There are lots of different ways you can set up a computer and projector at your church but after 15 years playing around with various options here is the system we have ended up with at our church. We want the words up the front for people to sing along to and we want the singers to be able to read from a screen in front of them as well.
I guess all the requirements of our system can be described as follows:
- Something that is easy-to-use and people can use with little or no training.
- A computer up the back so that if something does need to be changed in the middle of a church meeting it can be done discreetly.
- A projector screen up the front for the congregation to look at.
- A computer monitor for the singers to sing off that shows the same thing that the project is showing.
- The ability for the singers to advance the slides with a clicker.
- The ability to play a movie.
- The ability to play a Microsoft Power Point presentation if a visitor brings one along.
- The ability to display photos off a thumb drive if someone brings them along.
- The ability to easily select songs and insert them into a meeting plan without having to retype in the words each time.
We have tried a few things but have ended up with something fairly simple…
In terms of software, we use Apple Keynote for all our slides. We play it from a Macbook air.
If we want to watch a DVD we rip the DVD onto the laptop first using an external DVD drive with a program called handbrake then play it as as a movie from within a keynote slide.
If someone brings along a Microsoft PowerPoint presentation on a thumb drive we can easily import it into keynote. Sometimes the formatting changes a little.
If someone brings along a thumb drive with a lot of photos we can simply drag them off the thumb drive into keynote.
We have tried Microsoft PowerPoint, it was too clunky to use. Even though we had all our files in powerpoint, we made the transition from PowerPoint to Keynote and it has been much better. It was a lot of work initially to retype all the slides in, but worth it.
We also trailed something called ‘Proclaim’ which is pretty fancy, it automatically downloads the song lyrics from CCLI ‘song select’, it has nice visuals, you can play YouTube videos directly off the web to avoid copyright problems etc. But in the end although it had more features it was problematic when we got someone who didn’t know what they were doing. It also requires an Internet connection, that’s fine but if the Internet is down I still want my presentation to work! The keep it simple principle means that we have gone back to keynote. Keynote just works.
We have a master keynote folder with all the songs in it, each song is a single keynote file. I have moved this folder to the dock so that I can simply click on it it displays all the songs, I clicked the song I want and it opens. This is what it looks like when it pops up a list of songs from the dock:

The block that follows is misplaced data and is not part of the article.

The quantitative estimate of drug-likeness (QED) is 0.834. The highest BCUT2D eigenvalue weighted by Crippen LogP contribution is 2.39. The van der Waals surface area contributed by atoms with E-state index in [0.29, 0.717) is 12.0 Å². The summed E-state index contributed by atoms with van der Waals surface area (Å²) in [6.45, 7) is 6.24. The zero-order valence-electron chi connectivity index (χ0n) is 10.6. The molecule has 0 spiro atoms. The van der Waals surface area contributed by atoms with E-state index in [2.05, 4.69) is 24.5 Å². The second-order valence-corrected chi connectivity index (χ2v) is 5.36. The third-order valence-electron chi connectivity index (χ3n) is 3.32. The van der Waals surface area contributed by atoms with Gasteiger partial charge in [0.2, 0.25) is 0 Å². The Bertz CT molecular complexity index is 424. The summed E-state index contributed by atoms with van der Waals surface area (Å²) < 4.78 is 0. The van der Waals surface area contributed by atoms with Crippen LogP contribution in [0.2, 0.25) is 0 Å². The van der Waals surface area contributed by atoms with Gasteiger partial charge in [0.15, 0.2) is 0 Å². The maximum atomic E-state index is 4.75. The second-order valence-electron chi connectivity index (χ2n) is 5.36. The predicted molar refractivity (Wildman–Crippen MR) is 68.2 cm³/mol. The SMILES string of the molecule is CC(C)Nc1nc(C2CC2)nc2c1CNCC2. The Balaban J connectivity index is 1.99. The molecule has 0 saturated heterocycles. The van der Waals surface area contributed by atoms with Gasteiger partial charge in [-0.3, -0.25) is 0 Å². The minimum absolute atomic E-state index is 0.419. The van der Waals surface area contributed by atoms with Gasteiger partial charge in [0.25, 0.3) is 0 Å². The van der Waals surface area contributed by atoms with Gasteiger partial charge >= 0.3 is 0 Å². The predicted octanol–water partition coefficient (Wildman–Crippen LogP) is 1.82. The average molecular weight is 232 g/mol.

The song lyrics start on the first page of the song file and the last page is blank. All we do is open last week’s keynote, delete the old songs, open the new songs, drag them across, and the keynote is ready to go for this week. We don’t need to add in any blank slides as they are already on the last page of each individual song file.
One output from the splitter goes to the projector and the other output from the splitter goes to a flatscreen computer monitor that is sitting on a music stand in front of the singers. There are three spare outputs that we don’t use but we might use them one day.
It’s a very simple HDMI splitter that cost around $200 or so, it sends the signal over cat 6 cable, and then there is a receiver at the projector and a receiver at the singer’s monitor. We got them from WES components in Sydney.
This is what the receiver looks like, it cost $65.
The singers have a Logitech USB clicker
that they use to change the slides from up the front. The range of the clicker was not long enough to reach up the back reliably, so we have a USB over CAT5 extender so that the receiver for the clicker is up the front next to the singers. The USB over CAT5 extender cost about $10 off ebay. The Logitech USB receiver stick plugs into the CAT5 extender, then there is CAT5 cable all the way back to the computer at the desk, and then the other end of the CAT5 extender plugs into the USB port on the computer.
We also have a VPN setup where people can watch what is on the keynote from their iPad. There is one visually impaired girl who uses this every week. She brings along her iPad, logs into the Wi-Fi network, and can see the slides on her iPad. The singers do they do not use this system – there are too many things to go wrong streaming the words over Wi-Fi, so I prefer the singers to have a hard – wired HDMI connection to the computer.